(Image: Rendering of 2300 Market | Tantillo Architecture)
The Housing Trust Fund is set to receive its second-largest single payment, of nearly $1 million, thanks to a 222-unit over-build development in the works at 23rd and Market St.
To be able to build at a greater density than would otherwise be allowed, the builder is utilizing the city’s Mixed-Income Housing density bonus program, and will make a payment of $948,330 into the Housing Trust Fund.
Because of its size, the project must go before Civic Design Review for an advisory meeting about the design, but it is not seeking a zoning variance, so it can be permitted by-right as-is, according to Kyle McShane, author of the Rising Real Estate website.
“In anticipation of the development team’s meeting with the Civic Design Review (CDR), project details and renderings have been released for a 14-story overbuild project at 2300-2324 Market Street that will include 222 residential units, 39,855 square feet of office space, 12,048 square feet of retail space, 8 onsite parking spaces, 52 offsite parking spaces, and 74 bicycle stalls. 200 residential units will be located in the overbuild structure while 22 residential units, the office space, retail space, and residential amenities will be located within the existing structures. The underground parking access and loading docs will be located behind the building on Ludlow Street.
The project is utilizing the moderate income floor area ratio bonus and the underground parking floor area ratio bonus. It is allowed to proceed by-right on the 25,287 square foot CMX-4 zoned parcel. The overbuild will bring the total building height to just over 202 feet and will be constructed of primarily black aluminum panels and glass curtainwall. The original base of the building on the 23rd St. side of the project will be covered in a living green wall."
For context, the City’s only been spending about $20 million on the Housing Trust Fund in total, so getting almost 1/20th of that from a single project is a big deal. The single-largest payment into the fund since the program went into effect in 2019 is still set to be $2.5 million from a high-rise project near Rittenhouse Square.
The Mixed-Income Housing program has been a reliable money-maker for the Housing Trust Fund since it was first passed in 2018, but has recently come under attack from misguided preservationist activists and Inquirer columnist Inga Saffron, who had blamed it for a couple of rowhouse demolitions in Graduate Hospital, without evidence.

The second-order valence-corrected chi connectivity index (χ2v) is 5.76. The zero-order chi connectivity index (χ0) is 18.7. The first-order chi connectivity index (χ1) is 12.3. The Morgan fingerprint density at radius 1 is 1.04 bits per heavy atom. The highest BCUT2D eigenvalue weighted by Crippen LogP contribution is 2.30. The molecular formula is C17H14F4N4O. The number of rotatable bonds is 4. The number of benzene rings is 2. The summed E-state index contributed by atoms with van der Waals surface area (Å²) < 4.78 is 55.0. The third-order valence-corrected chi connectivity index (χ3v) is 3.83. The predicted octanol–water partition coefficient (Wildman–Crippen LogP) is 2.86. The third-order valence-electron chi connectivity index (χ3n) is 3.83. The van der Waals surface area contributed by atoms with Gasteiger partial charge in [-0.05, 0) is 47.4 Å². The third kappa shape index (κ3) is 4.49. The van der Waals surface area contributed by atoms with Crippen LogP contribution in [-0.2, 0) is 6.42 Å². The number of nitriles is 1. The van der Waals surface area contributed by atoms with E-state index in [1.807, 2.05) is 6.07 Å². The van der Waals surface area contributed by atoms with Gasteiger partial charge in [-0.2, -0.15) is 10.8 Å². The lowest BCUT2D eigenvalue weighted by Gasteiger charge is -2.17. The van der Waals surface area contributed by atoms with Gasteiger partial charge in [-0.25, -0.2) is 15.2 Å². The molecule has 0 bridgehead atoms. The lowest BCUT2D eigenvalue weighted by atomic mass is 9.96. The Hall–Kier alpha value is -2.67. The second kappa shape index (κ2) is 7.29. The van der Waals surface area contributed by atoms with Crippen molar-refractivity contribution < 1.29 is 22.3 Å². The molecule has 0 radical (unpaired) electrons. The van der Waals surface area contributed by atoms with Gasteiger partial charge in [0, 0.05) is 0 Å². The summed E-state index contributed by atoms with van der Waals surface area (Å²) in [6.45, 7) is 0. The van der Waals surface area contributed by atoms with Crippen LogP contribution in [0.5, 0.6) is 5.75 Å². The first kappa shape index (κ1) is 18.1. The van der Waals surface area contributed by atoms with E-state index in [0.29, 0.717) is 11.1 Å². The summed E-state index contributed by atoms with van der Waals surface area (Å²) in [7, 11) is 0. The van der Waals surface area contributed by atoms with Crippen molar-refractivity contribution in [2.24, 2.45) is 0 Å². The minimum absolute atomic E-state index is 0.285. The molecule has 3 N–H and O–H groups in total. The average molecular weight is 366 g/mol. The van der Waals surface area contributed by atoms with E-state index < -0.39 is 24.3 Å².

Those attacks led to Councilmember Kenyatta Johnson and City Council passing a ban last week on the option of making Housing Trust Fund in-lieu payments for certain projects using the Mixed-Income program in zipcode 19146. This, despite the fact that the 19146 zipcode is also one of the top recipients of Housing Trust Fund spending on things like basic systems repair, and other housing aid.
That’s extremely short-sighted and unfair of Councilmember Johnson, given the strong real estate market especially north of Washington Avenue, that will now contribute less direct Housing Trust Fund revenue for affordable housing and home repairs even as 19146 receives above-average HTF spending.
Back in July of 2020 we wrote about an early report on the Mixed-Income Housing program that showed it exceeding revenue projections by quite a bit, so we checked in on where things stand today to see what happened in 2020—and by implication, what the stakes are for City Council making changes that could turn off the money printer.
As a quick aside, there’s a timing issue to this that makes it a little difficult to clearly describe what’s happening, since there’s a lag between the announcement of intent to pay and the eventual payment. The city first learns of a builder’s intent to pay into the Fund when the builder applies for zoning permits. And then later, when the project is actually built, the builder signs a deed restriction with the city, and payment is submitted at that point. However, not every project that receives zoning approval is built in the end, so you have to think of the projection associated with the zoning permits as more of the upper bound of what’s possible
Initially, City Council had projected that the Mixed-Income Housing program—passed in 2018, and in effect for 2019—would raise about $3.6 million a year. That projection was then revised upward to $10 million over two years in City Council’s Poverty Action Plan, after early evidence showed the program was beating the initial revenue expectations.
Here’s what the program ended up raising in 2019 and 2020, the first two full years of its existence:
Anticipated pipeline: $5,856,898
Anticipated Pipeline: $13,565,909
The 2020 “anticipated pipeline” number from the City still includes some number of projects that were permitted in 2019 and still haven’t been built, but what’s clear is that the program is projected to meet, and very likely exceed City Council’s projections in the Poverty Action Plan even during a pandemic year when all other tax categories saw revenues nosedive.
Imagine what could happen in 2021, with a crazy housing shortage that’s been building up all year, the tax abatement deadline kicked out by one additional year encouraging more housing to be pulled forward in time, continued low interest rates from the Fed, and mass vaccinations leading to stepped-up economic recovery through the second half of the year.
It seems very likely that the underlying economic conditions are ripe for another banner year for Mixed-Income Housing revenues and the city Housing Trust Fund, if City Councilmembers can just manage to stop themselves from destroying the program for no good reason.
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